As the Obama campaign sees it, Romney’s involvement undercuts his basic message that his private-sector experience makes him singularly qualified to create more jobs for Americans.
Romney’s retort takes various forms: that the offshore outsourcing didn’t happen on his watch; that it wasn’t Bain-owned companies that did it, just their customers; that outsourcing some jobs was the only way to preserve and create other jobs. The critique, says Romney, is just another example of Obama’s anti-business bias.
The debate over outsourcing has been morphing, and today there are growing numbers of people who think that what started as a sensible, globalized extension of sending some work outside a firm to specialized companies may in fact be creating long-term structural unemployment in the United States, hollowing out entire industries.
Rearranging where and how work is done has been going on ever since the first shepherd and farmer decided to trade milk for wheat on a regular basis. Outsourcing is merely an extension of the age-old story of specialization and exchange, whether it is done within a village or country or across national borders.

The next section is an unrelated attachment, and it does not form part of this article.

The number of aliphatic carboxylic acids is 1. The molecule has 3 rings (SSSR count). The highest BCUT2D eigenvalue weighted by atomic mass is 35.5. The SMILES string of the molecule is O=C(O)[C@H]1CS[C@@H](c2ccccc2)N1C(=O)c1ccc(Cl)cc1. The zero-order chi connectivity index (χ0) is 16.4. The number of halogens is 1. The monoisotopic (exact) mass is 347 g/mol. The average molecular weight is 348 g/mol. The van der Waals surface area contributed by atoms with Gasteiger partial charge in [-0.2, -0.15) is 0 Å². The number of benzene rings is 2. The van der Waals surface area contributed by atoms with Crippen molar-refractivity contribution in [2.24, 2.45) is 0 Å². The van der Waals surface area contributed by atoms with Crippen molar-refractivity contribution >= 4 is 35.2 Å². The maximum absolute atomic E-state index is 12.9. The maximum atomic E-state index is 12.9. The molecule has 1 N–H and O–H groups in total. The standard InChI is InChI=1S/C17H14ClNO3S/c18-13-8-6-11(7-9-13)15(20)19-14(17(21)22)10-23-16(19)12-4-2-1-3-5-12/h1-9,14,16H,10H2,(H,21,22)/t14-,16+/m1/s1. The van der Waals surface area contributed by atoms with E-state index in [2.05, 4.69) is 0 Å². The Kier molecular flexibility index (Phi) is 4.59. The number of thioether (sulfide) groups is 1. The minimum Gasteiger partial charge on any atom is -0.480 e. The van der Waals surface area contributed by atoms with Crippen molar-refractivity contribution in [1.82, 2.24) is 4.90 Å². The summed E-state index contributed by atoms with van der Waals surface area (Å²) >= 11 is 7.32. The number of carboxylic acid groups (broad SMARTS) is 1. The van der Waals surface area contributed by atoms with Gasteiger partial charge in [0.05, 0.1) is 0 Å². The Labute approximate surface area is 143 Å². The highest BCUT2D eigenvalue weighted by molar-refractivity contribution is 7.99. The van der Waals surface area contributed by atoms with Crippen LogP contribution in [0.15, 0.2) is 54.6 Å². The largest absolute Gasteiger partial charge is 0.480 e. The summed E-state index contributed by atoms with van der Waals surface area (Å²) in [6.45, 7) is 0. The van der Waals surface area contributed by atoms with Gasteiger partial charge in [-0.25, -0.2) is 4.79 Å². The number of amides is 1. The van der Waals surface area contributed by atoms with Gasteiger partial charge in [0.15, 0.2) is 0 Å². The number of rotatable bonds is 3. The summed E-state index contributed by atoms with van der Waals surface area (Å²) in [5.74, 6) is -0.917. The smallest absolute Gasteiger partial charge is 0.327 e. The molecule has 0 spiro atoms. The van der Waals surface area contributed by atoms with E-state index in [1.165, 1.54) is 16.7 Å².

At the dawn of the industrial era, the general belief was that efficiency demanded giant companies that performed a wide variety of activities to take advantage of the economies of scale and scope. The most modern factory of the day was Henry Ford’s River Rouge plant in Dearborn, Mich., where Ford not only assembled cars but also produced its own steel, fabricated its own parts, generated its own power and created its own advertising.
Since that time, improved technology and production know-how — everything from the telephone and the jet airplane to overnight delivery and just-in-time inventory control — have lowered transportation and coordination costs, making it efficient to move more and more work to outside suppliers and contractors.
Initially, a lot of outsourcing was to other American firms; later it involved moving production to foreign countries. Many companies rushed to spin off all but their most essential “core” activities.
Today, some of the world’s largest companies and biggest employers are the product of this outsourcing trend: Sodexo in food service; IBM in information technology; Wackenhut, now known as G4S, in security services; UPS and FedEx in logistics; Foxconn and Lenovo in computer manufacturing. Instead of the Rouge plant, the new model of industrial organization has become Nike, which outsources the making of all of its shoes, clothing and sporting equipment so it can concentrate on design and marketing, and Apple, which outsources all of its hardware manufacturing.